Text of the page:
Healthcare in the UK

The United Kingdom consists of England, Scotland, Wales and Northern Ireland and has one of the largest healthcare systems in the world. It is also generally recognized as one of the best. The National Health Service (NHS) was established after World War II with the National Health Service Act of 1946 and was launched in 1948. It was the first healthcare system funded by general taxation that provided free care at the point of use. Under the 1946 Act, the Minister of Health had a duty to provide a comprehensive, free health service, replacing voluntary insurance and out-of-pocket payments. Before the creation of the NHS, healthcare was generally expensive and was only affordable to the rich. Citizens of the U.K are very proud of the NHS and view it as a very trusted institution.  

Healthcare in the United Kingdom is a devolved matter which means England, Northern Ireland, Scotland and Wales each have their own systems of private and publicly-funded healthcare. There is NHS England, NHS Wales, NHS Scotland and the Health and Social Care in Northern Ireland. Each NHS system is very similar but are run by their own governments. All UK residents can access many NHS services free of charge. The system provides emergency healthcare for everyone, regardless of residential status. However, you must be a resident to access secondary care through the NHS. Each NHS system Each NHS system uses General Practitioners (GPs) to provide primary healthcare and to make referrals. Hospitals then provide more specialist services. Community pharmacies are privately owned but have contracts with the relevant health service to supply prescription drugs.  

The NHS is very comprehensive and covers a variety of services for free as long as you’re ordinarily a resident. Some of the free services include: consultations with your GP, treatment at Accident and Emergency (A&E), treatment at clinics, maternity care, treatment with a specialist, necessary dental care, hospital care, some long-term care, mental health care, among many others. Patients are also able to choose their own doctors, specialists and hospitals. The UK also has private insurance available, however only around 13% have it. UK residents tend to only have private healthcare when it’s offered by their employers, they want to avoid wait times or they want more control over treatments and better facilities. Private policies generally exclude mental health, maternity services, general practice and emergency care. You can also get private insurance for a single, specific procedure or treatment. However, it can be very expensive and is usually only done if the wait time through NHS is very long.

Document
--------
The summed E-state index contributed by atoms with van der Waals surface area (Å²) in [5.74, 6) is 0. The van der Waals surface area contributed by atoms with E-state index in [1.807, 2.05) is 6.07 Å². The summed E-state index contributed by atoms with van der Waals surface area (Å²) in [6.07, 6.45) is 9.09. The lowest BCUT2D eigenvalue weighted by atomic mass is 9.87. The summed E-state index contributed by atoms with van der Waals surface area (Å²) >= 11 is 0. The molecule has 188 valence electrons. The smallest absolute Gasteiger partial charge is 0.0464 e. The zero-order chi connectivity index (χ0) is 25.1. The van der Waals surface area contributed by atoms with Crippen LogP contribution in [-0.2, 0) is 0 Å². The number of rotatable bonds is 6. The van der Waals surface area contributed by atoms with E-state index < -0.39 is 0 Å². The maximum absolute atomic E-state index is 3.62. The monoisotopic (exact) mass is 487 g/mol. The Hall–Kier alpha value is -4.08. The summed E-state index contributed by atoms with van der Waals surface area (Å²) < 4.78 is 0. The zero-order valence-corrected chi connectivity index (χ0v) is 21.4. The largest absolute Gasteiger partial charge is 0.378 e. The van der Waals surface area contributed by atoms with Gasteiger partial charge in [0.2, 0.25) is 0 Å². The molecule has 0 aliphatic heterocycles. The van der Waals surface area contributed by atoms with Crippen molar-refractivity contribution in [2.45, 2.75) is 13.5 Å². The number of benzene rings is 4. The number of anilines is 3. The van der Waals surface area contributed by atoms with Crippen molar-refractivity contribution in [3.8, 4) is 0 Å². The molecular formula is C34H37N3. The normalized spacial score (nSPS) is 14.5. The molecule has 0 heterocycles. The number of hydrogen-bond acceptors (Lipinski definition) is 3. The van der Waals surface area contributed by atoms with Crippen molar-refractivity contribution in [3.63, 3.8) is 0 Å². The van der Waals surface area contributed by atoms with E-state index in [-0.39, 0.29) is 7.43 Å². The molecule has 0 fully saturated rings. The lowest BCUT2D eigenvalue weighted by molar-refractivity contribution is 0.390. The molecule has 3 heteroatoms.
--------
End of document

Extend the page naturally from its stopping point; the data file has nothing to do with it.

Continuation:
Most of the NHS funding comes from general taxes. A smaller part, around 20%, comes from national insurance, which is a payroll tax paid by employees and employers. The NHS also receives income from copayments and people using NHS services as private patients. There is very little or no costs for publicly covered services. Services are free at the point of use for inpatient and outpatient services. There are very little out-of-pocket costs for GP visits and typically only apply in certain circumstances. Scotland, Northern Ireland and Wales no longer have charges for prescriptions. NHS England has a standard rate of £9 for all prescriptions, however there is no charge for prescriptions administrated in hospitals, clinics or by doctors. Also, there are some exemptions like those under 18, over 60, some medical conditions and contraceptives. Most out-of-pocket costs are for long-term care services and medical goods.  

The UK’s NHS system is generally considered among the best in the world; however, it is not perfect. While getting in to see your GP can sometimes be quick, seeing a specialist or non-emergency surgery can have very long wait times. Emergency rooms can also be overcrowded with a long wait. There are also concerns of it becoming under staffed and underfunded. However, UK citizens are very defensive of any criticism of the NHS. Due to the NHS, the UK has a high life expectancy and some of the lowest maternal and infant mortality rates. The National Health Service spends less than half of what Americans spend per person on health care and tends to have better outcomes. The NHS is often used as the example of a successful universal healthcare system.